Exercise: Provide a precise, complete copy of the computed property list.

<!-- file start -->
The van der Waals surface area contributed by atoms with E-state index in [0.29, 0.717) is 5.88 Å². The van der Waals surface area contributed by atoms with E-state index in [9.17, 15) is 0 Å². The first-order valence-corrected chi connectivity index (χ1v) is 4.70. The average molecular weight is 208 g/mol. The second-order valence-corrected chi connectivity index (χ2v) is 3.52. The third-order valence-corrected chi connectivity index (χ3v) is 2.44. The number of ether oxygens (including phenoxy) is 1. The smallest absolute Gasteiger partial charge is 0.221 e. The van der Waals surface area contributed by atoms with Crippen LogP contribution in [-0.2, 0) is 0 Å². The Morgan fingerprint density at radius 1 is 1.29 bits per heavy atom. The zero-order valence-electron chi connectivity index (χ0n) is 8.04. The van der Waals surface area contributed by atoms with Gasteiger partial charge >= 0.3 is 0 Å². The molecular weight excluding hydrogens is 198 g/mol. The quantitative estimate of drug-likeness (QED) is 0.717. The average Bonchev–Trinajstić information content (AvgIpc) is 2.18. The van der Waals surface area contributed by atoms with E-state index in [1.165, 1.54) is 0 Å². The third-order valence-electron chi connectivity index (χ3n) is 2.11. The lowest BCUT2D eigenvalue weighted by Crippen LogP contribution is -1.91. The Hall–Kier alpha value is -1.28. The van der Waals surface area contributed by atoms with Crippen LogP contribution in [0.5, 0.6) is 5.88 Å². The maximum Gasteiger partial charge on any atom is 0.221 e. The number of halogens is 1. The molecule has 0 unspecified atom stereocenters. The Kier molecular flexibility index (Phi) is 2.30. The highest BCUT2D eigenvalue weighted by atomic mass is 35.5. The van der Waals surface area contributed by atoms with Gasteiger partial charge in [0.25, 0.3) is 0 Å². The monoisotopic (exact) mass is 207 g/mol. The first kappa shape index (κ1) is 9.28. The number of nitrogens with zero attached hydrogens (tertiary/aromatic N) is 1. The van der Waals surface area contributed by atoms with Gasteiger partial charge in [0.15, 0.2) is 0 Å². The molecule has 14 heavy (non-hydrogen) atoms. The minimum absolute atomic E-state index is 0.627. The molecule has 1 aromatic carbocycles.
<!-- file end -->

The van der Waals surface area contributed by atoms with E-state index in [0.29, 0.717) is 5.88 Å². The van der Waals surface area contributed by atoms with E-state index in [9.17, 15) is 0 Å². The first-order valence-corrected chi connectivity index (χ1v) is 4.70. The average molecular weight is 208 g/mol. The second-order valence-corrected chi connectivity index (χ2v) is 3.52. The third-order valence-corrected chi connectivity index (χ3v) is 2.44. The number of ether oxygens (including phenoxy) is 1. The smallest absolute Gasteiger partial charge is 0.221 e. The van der Waals surface area contributed by atoms with Crippen LogP contribution in [-0.2, 0) is 0 Å². The Morgan fingerprint density at radius 1 is 1.29 bits per heavy atom. The zero-order valence-electron chi connectivity index (χ0n) is 8.04. The van der Waals surface area contributed by atoms with Gasteiger partial charge >= 0.3 is 0 Å². The molecular weight excluding hydrogens is 198 g/mol. The quantitative estimate of drug-likeness (QED) is 0.717. The average Bonchev–Trinajstić information content (AvgIpc) is 2.18. The van der Waals surface area contributed by atoms with E-state index in [1.165, 1.54) is 0 Å². The third-order valence-electron chi connectivity index (χ3n) is 2.11. The lowest BCUT2D eigenvalue weighted by Crippen LogP contribution is -1.91. The Hall–Kier alpha value is -1.28. The van der Waals surface area contributed by atoms with Crippen LogP contribution in [0.5, 0.6) is 5.88 Å². The maximum Gasteiger partial charge on any atom is 0.221 e. The number of halogens is 1. The molecule has 0 unspecified atom stereocenters. The Kier molecular flexibility index (Phi) is 2.30. The highest BCUT2D eigenvalue weighted by atomic mass is 35.5. The van der Waals surface area contributed by atoms with Gasteiger partial charge in [0.25, 0.3) is 0 Å². The monoisotopic (exact) mass is 207 g/mol. The first kappa shape index (κ1) is 9.28. The number of nitrogens with zero attached hydrogens (tertiary/aromatic N) is 1. The van der Waals surface area contributed by atoms with Gasteiger partial charge in [0.15, 0.2) is 0 Å². The molecule has 14 heavy (non-hydrogen) atoms. The minimum absolute atomic E-state index is 0.627. The molecule has 1 aromatic carbocycles.